Second Life: A Virtual College?
Second Life now has it's own Psychiatric Unit. Developed by Nash Baldwin and Dr. Peter Yellowlees it is intended to teach people about schizophrenia. As you move around the psychiatric unit you experience some of the symptoms of schizophrenia, especially auditory and visual hallucinations. Auditory hallucinations are one of the first rank symptoms of schizophrenia and one of the most disturbing:
Do it! Do it now!
You're nothing-- you don't even exist.
As a witer on the Second Life blog states:
"It’s the voices in your head that devastate you. Baldwin has built an audio attachment, so you hear these several voices in stereo, as if they’re speaking directly into your ears. And again, these aren’t the voices you’d hear in a horror movie— no gravel-throated demonic roars. They’re conversational, almost cheerful, and they never let up."
Visual hallucinations are second rank symptoms of schizophrenia. These are less common than auditory hallucinations but equally disturbing:
"Things change, as you approach them, but the shift is subtle. A poster suddenly shifts to contain obscenities; a single word in a newspaper headline suddenly becomes the only word you see. A bookshelf seems to contain nothing but volumes about fascism. And most disturbing to me, a bathroom mirror which contains your reflection becomes, when you come closer, a bloody death mask. The man in the mirror is actually a model, but the hallucination is based on the testimony of a schizophrenic who stopped shaving, because when he looked in the mirror, he’d see his corpse staring back at him. (And when you get close enough to the sink, you hear the strains of bagpipes— because this is the music the man heard too, when he glimpsed his own death.)"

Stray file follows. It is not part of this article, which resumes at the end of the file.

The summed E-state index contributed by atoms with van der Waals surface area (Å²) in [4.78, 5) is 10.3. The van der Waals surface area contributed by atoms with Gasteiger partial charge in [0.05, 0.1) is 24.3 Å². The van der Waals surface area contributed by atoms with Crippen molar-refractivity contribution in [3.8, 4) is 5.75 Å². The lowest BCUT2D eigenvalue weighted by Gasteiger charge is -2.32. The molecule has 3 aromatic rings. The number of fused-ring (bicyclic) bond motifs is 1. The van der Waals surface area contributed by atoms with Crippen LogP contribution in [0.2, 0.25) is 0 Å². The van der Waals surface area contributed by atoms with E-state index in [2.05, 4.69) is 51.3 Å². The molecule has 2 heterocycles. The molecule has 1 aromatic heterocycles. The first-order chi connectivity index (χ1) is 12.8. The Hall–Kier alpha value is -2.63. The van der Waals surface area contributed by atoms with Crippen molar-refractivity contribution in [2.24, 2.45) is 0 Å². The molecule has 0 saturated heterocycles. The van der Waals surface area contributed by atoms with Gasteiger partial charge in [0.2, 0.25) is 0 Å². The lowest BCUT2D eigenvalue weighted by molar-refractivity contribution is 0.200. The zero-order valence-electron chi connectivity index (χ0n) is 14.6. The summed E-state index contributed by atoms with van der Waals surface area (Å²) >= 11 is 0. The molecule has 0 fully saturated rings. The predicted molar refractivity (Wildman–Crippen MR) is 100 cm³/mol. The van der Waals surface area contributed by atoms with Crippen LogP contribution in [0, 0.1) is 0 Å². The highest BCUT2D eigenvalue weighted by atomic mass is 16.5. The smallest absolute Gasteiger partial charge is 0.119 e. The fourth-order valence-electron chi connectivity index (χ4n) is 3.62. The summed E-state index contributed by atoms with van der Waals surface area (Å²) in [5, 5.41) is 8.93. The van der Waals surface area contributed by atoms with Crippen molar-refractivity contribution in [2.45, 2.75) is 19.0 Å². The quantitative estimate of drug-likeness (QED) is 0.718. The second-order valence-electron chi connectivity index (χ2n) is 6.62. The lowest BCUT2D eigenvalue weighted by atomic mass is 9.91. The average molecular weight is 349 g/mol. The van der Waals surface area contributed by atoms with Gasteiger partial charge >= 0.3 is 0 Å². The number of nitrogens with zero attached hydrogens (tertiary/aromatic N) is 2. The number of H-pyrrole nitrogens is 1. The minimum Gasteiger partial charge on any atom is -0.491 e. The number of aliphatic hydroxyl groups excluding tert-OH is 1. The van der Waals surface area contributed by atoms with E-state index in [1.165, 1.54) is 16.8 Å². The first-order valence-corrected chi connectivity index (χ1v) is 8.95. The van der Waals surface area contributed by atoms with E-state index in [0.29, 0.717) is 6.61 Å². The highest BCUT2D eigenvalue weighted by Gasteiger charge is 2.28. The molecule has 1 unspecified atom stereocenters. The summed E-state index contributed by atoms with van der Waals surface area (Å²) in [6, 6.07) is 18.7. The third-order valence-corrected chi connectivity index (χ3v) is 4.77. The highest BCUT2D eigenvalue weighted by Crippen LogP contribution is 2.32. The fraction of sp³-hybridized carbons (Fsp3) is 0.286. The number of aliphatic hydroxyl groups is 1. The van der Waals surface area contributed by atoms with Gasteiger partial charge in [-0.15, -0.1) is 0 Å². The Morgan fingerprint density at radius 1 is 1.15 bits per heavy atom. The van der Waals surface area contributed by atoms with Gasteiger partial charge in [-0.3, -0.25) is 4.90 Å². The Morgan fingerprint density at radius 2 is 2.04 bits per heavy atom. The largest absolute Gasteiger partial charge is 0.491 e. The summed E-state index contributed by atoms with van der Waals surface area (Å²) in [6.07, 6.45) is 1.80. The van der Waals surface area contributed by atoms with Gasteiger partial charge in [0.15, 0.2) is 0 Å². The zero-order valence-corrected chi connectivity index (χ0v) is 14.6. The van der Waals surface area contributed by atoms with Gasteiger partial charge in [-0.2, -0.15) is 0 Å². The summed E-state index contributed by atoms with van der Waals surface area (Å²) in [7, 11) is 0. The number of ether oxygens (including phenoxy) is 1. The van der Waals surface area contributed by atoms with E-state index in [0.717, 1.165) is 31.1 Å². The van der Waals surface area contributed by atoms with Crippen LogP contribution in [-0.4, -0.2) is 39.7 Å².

Nash Baldwin is unsure about the future of this project:
"Is there any therapeutic use for this?” Baldwin asks rhetorically. “We have no idea, it hasn't been tried.... it's worth a shot." He's also pondering the idea of putting non-schizophrenics through the experience, while they’re hooked up to an MRI imaging system, to see if hallucinations affect the same areas of the brain as a schizophrenic, during an episode".
Second Life and other multi-player on-line games are becoming important objects of study for psychologists. Do people behave in these virtual worlds, in byte world, in the same way as the real world, in the atomic world. They also hold out the promise of a new highly controlled research environment. Previous research could be replicated. Research forbidden by present ethical guidelines conducted. The findings of a study conducted at UCL that replaced the learner in Milgram's Obedience to Authority study with an avatar suggest that people respond to virtual people as if they were real people. If these findings are replicated then virtual worlds like Second Life will become the dominant Lab for psychologists interested in human behaviour.
Link to article on the Second Life Psychiatric Unit
The link below will tell you how you can visit the virtual psychiatric unit.
UCDavies Health System
Posted by Contemporarymottledsheep at 5:08 PM